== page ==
So we take that lost $2,000,000 per day and say that if we could keep the facility open because we had a better operational center, we could easily save 2 days of revenue which is $4,000,000 for the 2 days, and if it cost us only $ 250,000, and saves us $ 4,000,000, that’s a Return on Investment of SIXTEEN to ONE, 16:1.

Say it saved us 3 days of revenue a year – that’s a ROI of TWENTY-FOUR to ONE, 24:1!

You can get more info by writing to me directly at caroline@riskandsecurityllc.com and requesting a webinar invitation,
or a copy of the video.


Will the Risk of the Sequester Affect Security Budgets in 2013?

Every time the TV is on, every anchor is crying about the dreaded Sequester.

Will it have an impact on security budgets?  I have seen security budgets, especially for the facilities security departments, swing from almost unlimited budgets after 2001, to bare bones in 2009 and 2010, and thought they were trending back up for 2013.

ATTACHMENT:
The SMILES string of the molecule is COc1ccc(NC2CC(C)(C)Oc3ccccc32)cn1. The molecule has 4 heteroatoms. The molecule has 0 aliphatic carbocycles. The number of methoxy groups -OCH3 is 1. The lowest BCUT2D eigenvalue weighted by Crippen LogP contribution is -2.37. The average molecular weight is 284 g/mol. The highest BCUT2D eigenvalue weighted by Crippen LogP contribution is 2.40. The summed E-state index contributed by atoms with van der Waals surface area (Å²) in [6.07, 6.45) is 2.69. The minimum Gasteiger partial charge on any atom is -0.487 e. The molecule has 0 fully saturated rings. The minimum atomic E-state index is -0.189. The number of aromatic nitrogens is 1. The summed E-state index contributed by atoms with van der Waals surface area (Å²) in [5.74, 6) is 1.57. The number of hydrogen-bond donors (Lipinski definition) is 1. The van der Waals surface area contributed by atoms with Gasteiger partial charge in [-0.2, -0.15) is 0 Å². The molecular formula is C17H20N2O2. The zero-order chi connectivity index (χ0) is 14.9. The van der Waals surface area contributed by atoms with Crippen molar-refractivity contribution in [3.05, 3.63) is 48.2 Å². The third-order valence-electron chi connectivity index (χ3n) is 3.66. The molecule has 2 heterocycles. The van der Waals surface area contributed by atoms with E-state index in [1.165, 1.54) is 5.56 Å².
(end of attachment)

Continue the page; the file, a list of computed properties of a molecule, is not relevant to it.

Now, with the uncertainty about what a Sequester  actually is, (please note my use of the capital “S”), how will it affect our security departments?

Obviously, the most obvious casualty are the government contractors who’s contracts may be arbitrarily cut, and civilian managers of federal programs will see lost days and furloughs.

The trickle-down effect will probably extend to state, county and municipal governments, too.   So that means it’s even more important to start budgeting new security controls so that the most important get the funding!

One of the themes we go over in our webinar programs is how important it is to create a COST JUSTIFICATION and Return on Investment information so that you can create a business case for every control you need to improve security.

And one more thought on the Sequester – we often see an increase in crime, white collar crime and fraud when things are unsettled and people aren’t sure what’s going to happen next.

Maybe it’s a good time to do another risk assessment?  Maybe the Sequester is the next new Threat!



Data-Driven Security – Using Metrics to Focus & Target Security Programs